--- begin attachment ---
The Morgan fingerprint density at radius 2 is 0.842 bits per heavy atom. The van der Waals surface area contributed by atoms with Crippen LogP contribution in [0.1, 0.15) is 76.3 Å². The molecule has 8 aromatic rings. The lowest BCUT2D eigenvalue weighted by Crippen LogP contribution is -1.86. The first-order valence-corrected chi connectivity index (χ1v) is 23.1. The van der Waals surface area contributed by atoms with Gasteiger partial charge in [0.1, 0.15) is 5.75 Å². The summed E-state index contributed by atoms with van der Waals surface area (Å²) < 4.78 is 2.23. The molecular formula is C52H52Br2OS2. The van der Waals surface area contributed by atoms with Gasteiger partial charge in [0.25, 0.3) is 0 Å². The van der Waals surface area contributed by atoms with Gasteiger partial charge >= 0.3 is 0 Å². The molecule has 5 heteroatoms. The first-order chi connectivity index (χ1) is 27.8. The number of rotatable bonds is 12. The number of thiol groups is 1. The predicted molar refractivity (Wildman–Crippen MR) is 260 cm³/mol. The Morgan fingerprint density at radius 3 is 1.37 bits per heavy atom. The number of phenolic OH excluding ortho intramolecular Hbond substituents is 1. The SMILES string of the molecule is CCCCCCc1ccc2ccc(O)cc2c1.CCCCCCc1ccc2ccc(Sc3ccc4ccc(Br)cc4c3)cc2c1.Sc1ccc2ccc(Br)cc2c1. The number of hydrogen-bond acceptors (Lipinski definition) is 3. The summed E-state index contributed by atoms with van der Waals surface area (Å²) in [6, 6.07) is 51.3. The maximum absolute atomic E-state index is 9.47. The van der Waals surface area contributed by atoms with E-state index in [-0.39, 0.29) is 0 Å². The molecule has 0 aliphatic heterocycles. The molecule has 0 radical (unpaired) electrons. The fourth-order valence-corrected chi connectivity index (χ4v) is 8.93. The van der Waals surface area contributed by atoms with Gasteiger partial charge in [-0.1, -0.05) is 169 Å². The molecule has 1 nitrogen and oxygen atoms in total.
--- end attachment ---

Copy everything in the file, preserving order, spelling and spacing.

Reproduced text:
The Morgan fingerprint density at radius 2 is 0.842 bits per heavy atom. The van der Waals surface area contributed by atoms with Crippen LogP contribution in [0.1, 0.15) is 76.3 Å². The molecule has 8 aromatic rings. The lowest BCUT2D eigenvalue weighted by Crippen LogP contribution is -1.86. The first-order valence-corrected chi connectivity index (χ1v) is 23.1. The van der Waals surface area contributed by atoms with Gasteiger partial charge in [0.1, 0.15) is 5.75 Å². The summed E-state index contributed by atoms with van der Waals surface area (Å²) < 4.78 is 2.23. The molecular formula is C52H52Br2OS2. The van der Waals surface area contributed by atoms with Gasteiger partial charge in [0.25, 0.3) is 0 Å². The van der Waals surface area contributed by atoms with Gasteiger partial charge >= 0.3 is 0 Å². The molecule has 5 heteroatoms. The first-order chi connectivity index (χ1) is 27.8. The number of rotatable bonds is 12. The number of thiol groups is 1. The predicted molar refractivity (Wildman–Crippen MR) is 260 cm³/mol. The Morgan fingerprint density at radius 3 is 1.37 bits per heavy atom. The number of phenolic OH excluding ortho intramolecular Hbond substituents is 1. The SMILES string of the molecule is CCCCCCc1ccc2ccc(O)cc2c1.CCCCCCc1ccc2ccc(Sc3ccc4ccc(Br)cc4c3)cc2c1.Sc1ccc2ccc(Br)cc2c1. The number of hydrogen-bond acceptors (Lipinski definition) is 3. The summed E-state index contributed by atoms with van der Waals surface area (Å²) in [6, 6.07) is 51.3. The maximum absolute atomic E-state index is 9.47. The van der Waals surface area contributed by atoms with E-state index in [-0.39, 0.29) is 0 Å². The molecule has 0 aliphatic heterocycles. The molecule has 0 radical (unpaired) electrons. The fourth-order valence-corrected chi connectivity index (χ4v) is 8.93. The van der Waals surface area contributed by atoms with Gasteiger partial charge in [-0.1, -0.05) is 169 Å². The molecule has 1 nitrogen and oxygen atoms in total.